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The pros and cons of government cybersecurity work
From: InfoSec News <alerts () infosecnews org>
Date: Wed, 25 Aug 2010 00:38:05 -0500 (CDT)
By William Jackson
Aug 23, 2010
Cybersecurity is a growth industry, with rapidly increasing demand for
qualified professionals in government and industry and a growing number
of schools offering courses and degrees. But a couple of security
bloggers warn that cybersecurity jobs in large enterprises, especially
government, are likely to be frustrating.
Mike Subelsky, who describes himself as a hacker and entrepreneur who
has worked in cybersecurity for eight years in the military, as a
government civilian and as a contractor, describes the work as
uncreative, bureaucratic and restrictive.
“In classified settings, you are severely restricted in the sources and
kinds of technologies you use,” he writes. “You won't have admin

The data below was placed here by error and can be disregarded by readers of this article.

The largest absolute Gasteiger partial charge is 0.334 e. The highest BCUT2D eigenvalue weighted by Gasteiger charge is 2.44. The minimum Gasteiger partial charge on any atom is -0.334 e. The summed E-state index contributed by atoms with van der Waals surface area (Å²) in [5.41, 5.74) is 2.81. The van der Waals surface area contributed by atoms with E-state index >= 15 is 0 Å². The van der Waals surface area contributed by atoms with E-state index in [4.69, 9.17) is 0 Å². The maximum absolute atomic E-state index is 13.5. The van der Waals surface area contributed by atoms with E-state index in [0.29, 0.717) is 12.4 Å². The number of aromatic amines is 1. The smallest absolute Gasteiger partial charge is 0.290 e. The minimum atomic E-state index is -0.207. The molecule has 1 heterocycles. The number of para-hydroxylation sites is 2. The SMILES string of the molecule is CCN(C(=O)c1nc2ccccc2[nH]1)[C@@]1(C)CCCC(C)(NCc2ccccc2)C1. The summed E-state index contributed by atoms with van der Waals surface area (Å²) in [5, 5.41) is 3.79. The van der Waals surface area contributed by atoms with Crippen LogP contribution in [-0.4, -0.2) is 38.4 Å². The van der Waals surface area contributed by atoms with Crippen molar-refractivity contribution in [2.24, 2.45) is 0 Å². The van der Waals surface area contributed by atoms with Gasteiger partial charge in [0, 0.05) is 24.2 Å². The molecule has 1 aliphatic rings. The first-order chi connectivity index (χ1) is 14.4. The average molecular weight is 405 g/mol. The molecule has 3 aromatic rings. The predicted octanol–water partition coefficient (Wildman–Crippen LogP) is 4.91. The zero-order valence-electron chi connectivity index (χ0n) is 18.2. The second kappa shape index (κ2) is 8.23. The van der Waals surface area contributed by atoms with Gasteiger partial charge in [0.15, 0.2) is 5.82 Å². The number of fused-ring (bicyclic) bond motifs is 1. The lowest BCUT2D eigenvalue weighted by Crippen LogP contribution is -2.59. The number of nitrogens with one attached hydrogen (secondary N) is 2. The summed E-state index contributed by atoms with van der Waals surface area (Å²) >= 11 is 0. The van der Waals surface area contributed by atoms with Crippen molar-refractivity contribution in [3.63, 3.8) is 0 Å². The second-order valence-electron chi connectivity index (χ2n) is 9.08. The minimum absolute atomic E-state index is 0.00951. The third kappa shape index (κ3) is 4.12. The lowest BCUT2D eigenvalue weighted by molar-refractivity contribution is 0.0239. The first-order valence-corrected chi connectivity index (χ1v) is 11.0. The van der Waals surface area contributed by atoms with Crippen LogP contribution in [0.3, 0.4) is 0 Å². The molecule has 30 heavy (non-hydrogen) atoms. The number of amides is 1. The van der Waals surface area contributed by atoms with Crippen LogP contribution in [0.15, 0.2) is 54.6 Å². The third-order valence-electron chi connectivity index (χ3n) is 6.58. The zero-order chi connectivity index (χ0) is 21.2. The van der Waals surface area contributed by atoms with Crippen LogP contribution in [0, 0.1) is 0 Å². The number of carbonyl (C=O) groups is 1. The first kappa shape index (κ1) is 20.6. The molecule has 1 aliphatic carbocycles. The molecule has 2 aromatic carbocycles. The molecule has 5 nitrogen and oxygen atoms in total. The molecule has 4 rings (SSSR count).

permissions on the machine you're working on. Forget installing Chrome
with the latest extensions, you'll be lucky to get Version 2 of Firefox!
Or you might not have access to the Internet at all!”
A like-minded blogger identified as NetSecGuy wrote that “the government
leads in cyber-boring.” Not only is the technology outdated, but
management has no clue and information is seen as something to be
hoarded rather than shared.
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- The pros and cons of government cybersecurity work InfoSec News (Aug 25)